Editing isn't as hard as some people would have you believe. Sure there are insanely talented folks out there who can make cities fall into the sea or turn fruit n' veg into wondrous landscapes, but for most people starting out a few little tricks and tips will suffice to get your editing on another level. Many people are put off editing by the complexity of it all and the fact that not unlike ironing, it is seemingly a never ending task. I'm going to walk you through how I edited the image above in a few simple steps and explain why I did everything I did. If you've any questions, don't hesitate to ask them in the comments. If you like the tutorial, you can buy me a cup of tea!
This is not a definitive guide - there is no such thing as one in Photoshop. Every look and feel can be achieved in numerous ways. Some are more simple, some give the user more control. Everyone will have their own approach, but hopefully this walkthrough will show you something that you can add to your editing. This is a tutorial geared toward beginners, aimed at getting them to know certain tools and when to use them rather than how they're made or the scientific backstory behind each one!
Balance the Colour
First thing I'm looking to do is balance the colours overall - I try and keep as simple a platte as possible. If colours are similar but not similar enough, I'll fix that. Like graphic designers will know, a strong piece has a select few colours - get rid of the rest.
The element that stands out for me most of all is the difference between Rebecca's skirt and her hair. They look great in real life, but I'm a pedant. Looking at the colours in the skirt in this still, I felt that the colours were close to her hair, but not close enough. To change this up, I select the Marquee Tool (M) and create an area over it.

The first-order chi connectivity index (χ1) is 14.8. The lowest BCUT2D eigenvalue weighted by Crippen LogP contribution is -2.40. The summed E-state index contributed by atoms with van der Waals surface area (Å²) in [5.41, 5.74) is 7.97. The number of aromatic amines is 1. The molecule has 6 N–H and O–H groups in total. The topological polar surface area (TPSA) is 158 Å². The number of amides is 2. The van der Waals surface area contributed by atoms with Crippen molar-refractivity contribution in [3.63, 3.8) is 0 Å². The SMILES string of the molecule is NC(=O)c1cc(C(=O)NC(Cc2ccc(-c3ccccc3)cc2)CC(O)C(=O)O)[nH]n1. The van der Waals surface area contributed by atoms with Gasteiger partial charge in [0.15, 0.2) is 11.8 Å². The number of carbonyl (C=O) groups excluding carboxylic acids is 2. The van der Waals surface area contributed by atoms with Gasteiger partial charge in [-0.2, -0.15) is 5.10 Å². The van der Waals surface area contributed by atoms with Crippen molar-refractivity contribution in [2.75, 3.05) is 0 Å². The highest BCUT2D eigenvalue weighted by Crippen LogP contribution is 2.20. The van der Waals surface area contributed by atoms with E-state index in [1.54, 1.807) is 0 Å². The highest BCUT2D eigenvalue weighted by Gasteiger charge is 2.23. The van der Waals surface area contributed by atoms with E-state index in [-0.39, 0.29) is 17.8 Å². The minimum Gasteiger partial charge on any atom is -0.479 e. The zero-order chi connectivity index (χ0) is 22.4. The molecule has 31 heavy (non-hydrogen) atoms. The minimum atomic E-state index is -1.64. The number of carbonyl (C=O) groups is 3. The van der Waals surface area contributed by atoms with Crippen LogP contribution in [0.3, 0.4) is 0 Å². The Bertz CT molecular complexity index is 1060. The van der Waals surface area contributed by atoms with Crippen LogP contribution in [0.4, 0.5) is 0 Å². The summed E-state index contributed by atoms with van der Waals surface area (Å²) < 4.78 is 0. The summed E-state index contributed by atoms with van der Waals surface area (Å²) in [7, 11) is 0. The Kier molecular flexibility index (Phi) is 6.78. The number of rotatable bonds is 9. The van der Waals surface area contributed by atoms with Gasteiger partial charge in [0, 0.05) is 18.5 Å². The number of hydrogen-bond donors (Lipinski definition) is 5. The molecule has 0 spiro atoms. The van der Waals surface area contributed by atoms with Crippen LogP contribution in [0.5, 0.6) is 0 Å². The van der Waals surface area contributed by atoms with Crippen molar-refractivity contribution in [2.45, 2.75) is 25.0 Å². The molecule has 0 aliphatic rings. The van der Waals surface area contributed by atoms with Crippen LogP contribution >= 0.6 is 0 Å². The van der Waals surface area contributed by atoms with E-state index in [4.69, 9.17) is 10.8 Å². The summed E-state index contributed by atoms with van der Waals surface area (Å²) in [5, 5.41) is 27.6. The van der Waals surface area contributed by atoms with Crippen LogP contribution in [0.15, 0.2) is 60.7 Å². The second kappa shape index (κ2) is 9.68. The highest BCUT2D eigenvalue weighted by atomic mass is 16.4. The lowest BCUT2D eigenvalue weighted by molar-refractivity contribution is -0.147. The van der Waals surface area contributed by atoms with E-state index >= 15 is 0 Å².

Go to Image > Adjustments > Replace Colour.
This will open up a new window and your cursor will magically transform into an eye-dropper tool. Use the eye dropper to select the colour you want to change on the image by clicking on it. By adding the marquee earlier, it will only select the colours in this area, so it won't affect the whole scene.
Use the sliders to change the colour to what you want it to be. This might take a bit of getting used to, but it all makes sense - the hue will change the colour, saturation is obvious enough and lightness affects the brightness. You can see the adjustments I made to achieve the look I wanted, but you may want something different. Play around until you're happy.
Here is a before and after with the dominant colours of each underlining the images. It's very subtle, but it goes a long way to balancing the image.
Are we all still on board? I hope so, because I wrote this way in the past to when you're reading it. We can't stop now (but you can ask questions in the comments!)
This is the step that will essentially create the tone for the image and make the most obvious change to the entire scene. To find it, you'll need to click the New Fill/Adjustment layer - which I've highlighted below (the one that looks like the Ying/Yang symbol), Choose Selective Colour from the list (it's the bottom one). I am so helpful.
Before we do anything, lets take a look at the original image again, to see what we can/need to change:
Right, there's lots of green in the scene, so lets start with that - especially since it's a horrible type of green. It's like kermit was hit by a tractor and dragged for miles. Eugh.